February Issues of American Psychiatric Association Journals Cover Risk Factors for Mental Illness, Substance Use in Psychiatric Care, Emergency Psychiatry and More
The issues of three of the American Psychiatric Association’s journals, The American Journal of Psychiatry, Psychiatric Services, and Focus, are now available online.
Black children in the United States are more likely to experience childhood adversity than White children, and these disparities are reflected in differential changes to regions of the brain linked to psychiatric disease like posttraumatic stress disorder (PTSD), according to new research led by McLean Hospital, a member of Mass General Brigham.
Gun violence. A recession. Climate change. The Russia-Ukraine war. The midterm elections. While the majority of Americans are anxious about each of these issues, one topic in the news rose above the rest last year: inflation.
January Issues of American Psychiatric Association Journals Cover Childhood and Neurodevelopmental Psychiatric Disorders, Suicide Screening and Technological Advances in CBT
The issues of three of the American Psychiatric Association’s journals, The American Journal of Psychiatry, Psychiatric Services, and The American Journal of Psychotherapy, are now available online.
In response to Congressional passage of H.R. 2617, the Consolidated Appropriations Act, 2023, the American Psychiatric Association (APA) today issued the following statement.
The American Psychiatric Association (APA) has been accredited as a provider of interprofessional continuing education (IPCE). Joint Accreditation for Interprofessional Continuing Education offers organizations the opportunity to simultaneously serve multiple professions, including physicians, nurses, psychologists, social workers, and other health care professionals, through a single, unified application process, structure, and set of accreditation standards.
La mitad de los hispanoamericanos califican su salud mental como regular o mala de cara al Año Nuevo
Los hispanoamericanos son más propensos que los no hispanos a adoptar propósitos de Año Nuevo relacionados con la salud mental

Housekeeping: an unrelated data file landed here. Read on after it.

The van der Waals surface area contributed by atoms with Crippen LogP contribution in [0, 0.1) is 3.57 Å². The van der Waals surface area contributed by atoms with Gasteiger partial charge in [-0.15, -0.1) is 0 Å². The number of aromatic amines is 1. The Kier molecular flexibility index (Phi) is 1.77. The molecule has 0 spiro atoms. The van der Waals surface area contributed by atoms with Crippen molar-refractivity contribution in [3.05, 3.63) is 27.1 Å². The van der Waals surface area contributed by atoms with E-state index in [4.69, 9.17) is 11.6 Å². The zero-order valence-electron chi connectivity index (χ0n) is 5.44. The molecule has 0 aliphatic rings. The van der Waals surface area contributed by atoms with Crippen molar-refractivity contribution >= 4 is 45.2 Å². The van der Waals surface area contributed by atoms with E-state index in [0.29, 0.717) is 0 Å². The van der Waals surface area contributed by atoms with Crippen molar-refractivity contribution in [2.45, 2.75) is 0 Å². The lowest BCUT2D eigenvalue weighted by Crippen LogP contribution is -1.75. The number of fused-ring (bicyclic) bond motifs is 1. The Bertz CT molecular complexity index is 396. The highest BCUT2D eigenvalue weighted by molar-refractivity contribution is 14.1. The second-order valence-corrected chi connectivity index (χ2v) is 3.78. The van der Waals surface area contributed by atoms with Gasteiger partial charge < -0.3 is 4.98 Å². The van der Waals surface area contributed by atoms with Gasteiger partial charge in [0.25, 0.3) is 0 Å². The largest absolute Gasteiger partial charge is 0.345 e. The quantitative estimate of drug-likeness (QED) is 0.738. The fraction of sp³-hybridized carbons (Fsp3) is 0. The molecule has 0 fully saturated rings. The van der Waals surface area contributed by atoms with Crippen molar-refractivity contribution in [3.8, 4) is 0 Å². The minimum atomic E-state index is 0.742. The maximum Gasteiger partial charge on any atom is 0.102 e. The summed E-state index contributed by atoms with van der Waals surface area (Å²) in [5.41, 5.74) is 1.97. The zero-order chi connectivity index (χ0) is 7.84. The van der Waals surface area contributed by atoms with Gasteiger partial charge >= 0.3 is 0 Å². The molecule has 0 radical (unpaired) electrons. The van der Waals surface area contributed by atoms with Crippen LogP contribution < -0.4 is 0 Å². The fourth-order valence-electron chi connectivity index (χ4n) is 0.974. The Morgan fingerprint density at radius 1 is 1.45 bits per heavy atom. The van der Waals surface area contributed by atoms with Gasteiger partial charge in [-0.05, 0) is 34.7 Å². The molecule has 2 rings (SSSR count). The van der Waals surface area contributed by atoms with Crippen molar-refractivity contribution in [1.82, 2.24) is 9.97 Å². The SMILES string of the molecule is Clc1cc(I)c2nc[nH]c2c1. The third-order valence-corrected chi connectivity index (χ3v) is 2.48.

As 2022 draws to a close, nearly two out of five (37%) Americans rated their mental health as only fair or poor, up from 31% a year ago. More than one in four (26%) reported they anticipated experiencing more stress at the start of 2023, up from one in five (20%) last year. At the same time, 29% American adults indicated they’d adopt new year’s resolutions related to their mental health, up three percentage points from last year.
Rawle Andrews Jr., Esq., Executive Director of the American Psychiatric Association Foundation (APAF), will be honored with the President Joseph R. Biden, Jr. Lifetime Achievement Award for Volunteer Service in January 2023.
December Issues of American Psychiatric Association Journals Cover Technology and Mental Health, New Approaches with Psychopharmacology, and Improving Correctional Care
The December issues of two of the American Psychiatric Association’s journals, The American Journal of Psychiatry and Psychiatric Services are available online.
Con el comienzo de la temporada navideña, aumenta el estrés de los hispanoamericanos, y hay menos preocupación por la COVID-19
Una nueva encuesta de la Asociación Americana de Psiquiatría publicada hoy muestra que, aunque un tercio de los hispanoamericanos informan que prevén estar más estresados en esta temporada navideña que el año pasado, están menos preocupados por contagiar o contraer COVID en una reunión festiva. Dicen estar más preocupados por poder comprar los regalos navideños.
A new poll from the American Psychiatric Association (APA) released today shows that while nearly a third of Americans report that they anticipate being more stressed out this holiday season than last year, they are less worried about spreading or contracting COVID at a festive gathering. They report being most worried about affording holiday gifts.